The countdown to Mother’s Day 2011 has begun! We now have less than a week to go, and according to some recent reports, we moms can look forward to an extra spending – er – extra-special day.

A National Retail Federation survey completed in late April predicts that Americans are poised to spend more on Mother’s Day this year than they have in recent years. The chart included with the article shows a very short timeline, but it does have 2011 spending returning to roughly 2007-2008 levels.

And that, mamas, means spending is expected to top $16 billion. That’s a lot of flowers and greeting cards.

Then again, BizReport has an article up about how online shoppers are expected to spend 10 percent more than other retail shoppers. The article notes one-third of shoppers “intend to spend $219.40 on their moms, 10% more than last year.”

Then there’s this: “A new survey from the Mom Complex, the marketing-to-mothers division of the Martin Agency, reports that 30% of moms say they typically get honored for no more than 5 to 10 minutes on Mother’s Day. In fact, 40% feel their husband and children come first on Mother’s Day, and 12% feel they don’t even make the list.”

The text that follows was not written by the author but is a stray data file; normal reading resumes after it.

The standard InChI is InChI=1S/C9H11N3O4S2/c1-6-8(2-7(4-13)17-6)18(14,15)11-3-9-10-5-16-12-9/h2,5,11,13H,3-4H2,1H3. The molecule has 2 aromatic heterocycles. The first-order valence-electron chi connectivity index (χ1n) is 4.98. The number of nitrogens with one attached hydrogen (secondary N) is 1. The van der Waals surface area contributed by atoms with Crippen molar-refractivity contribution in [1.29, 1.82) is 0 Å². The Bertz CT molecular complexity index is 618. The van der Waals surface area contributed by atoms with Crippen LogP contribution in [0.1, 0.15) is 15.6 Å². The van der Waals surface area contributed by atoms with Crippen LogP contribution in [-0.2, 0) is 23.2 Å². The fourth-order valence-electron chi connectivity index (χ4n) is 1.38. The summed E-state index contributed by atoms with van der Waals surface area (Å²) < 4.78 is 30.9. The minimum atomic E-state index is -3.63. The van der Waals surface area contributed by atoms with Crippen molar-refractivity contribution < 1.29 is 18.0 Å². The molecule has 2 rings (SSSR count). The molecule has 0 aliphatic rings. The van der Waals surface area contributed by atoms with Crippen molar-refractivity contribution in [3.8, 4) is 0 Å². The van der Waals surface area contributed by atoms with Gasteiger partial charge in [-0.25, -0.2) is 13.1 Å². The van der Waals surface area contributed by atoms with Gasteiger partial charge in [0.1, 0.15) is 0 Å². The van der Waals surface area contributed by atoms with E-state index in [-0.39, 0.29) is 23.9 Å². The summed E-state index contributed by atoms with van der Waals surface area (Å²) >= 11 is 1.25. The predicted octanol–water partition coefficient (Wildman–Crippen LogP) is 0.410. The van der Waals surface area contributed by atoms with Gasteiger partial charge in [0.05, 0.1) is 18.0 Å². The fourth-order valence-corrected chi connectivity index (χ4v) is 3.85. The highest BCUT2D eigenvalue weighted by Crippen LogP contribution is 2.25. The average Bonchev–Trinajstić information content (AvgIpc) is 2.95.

How’s that for a mixed message?

Personally, the best Mother’s Day gifts I’ve gotten didn’t cost a dime. My first Mother’s Day, my 7-month-old surprised me by sleeping for a full six uninterrupted hours. The next year, she gave me a near-perfect circle she had cut out of construction paper, all by herself. I carried it around with me for weeks and showed it to all my coworkers. It still fills me with pride whenever I look at it.

And last year, my daughter sang this song, to the tune of “O Christmas Tree”: On Mother’s Day, on Mother’s Day/ O how I love you mom/ On Mother’s Day, on Mother’s Day/ O how I love you mom/ You give me joy and happiness/ I give you love, a hug and kiss/ On Mother’s Day, on Mother’s Day/ O how I love you mom.

What’s been your favorite Mother’s Day gift, either given or received?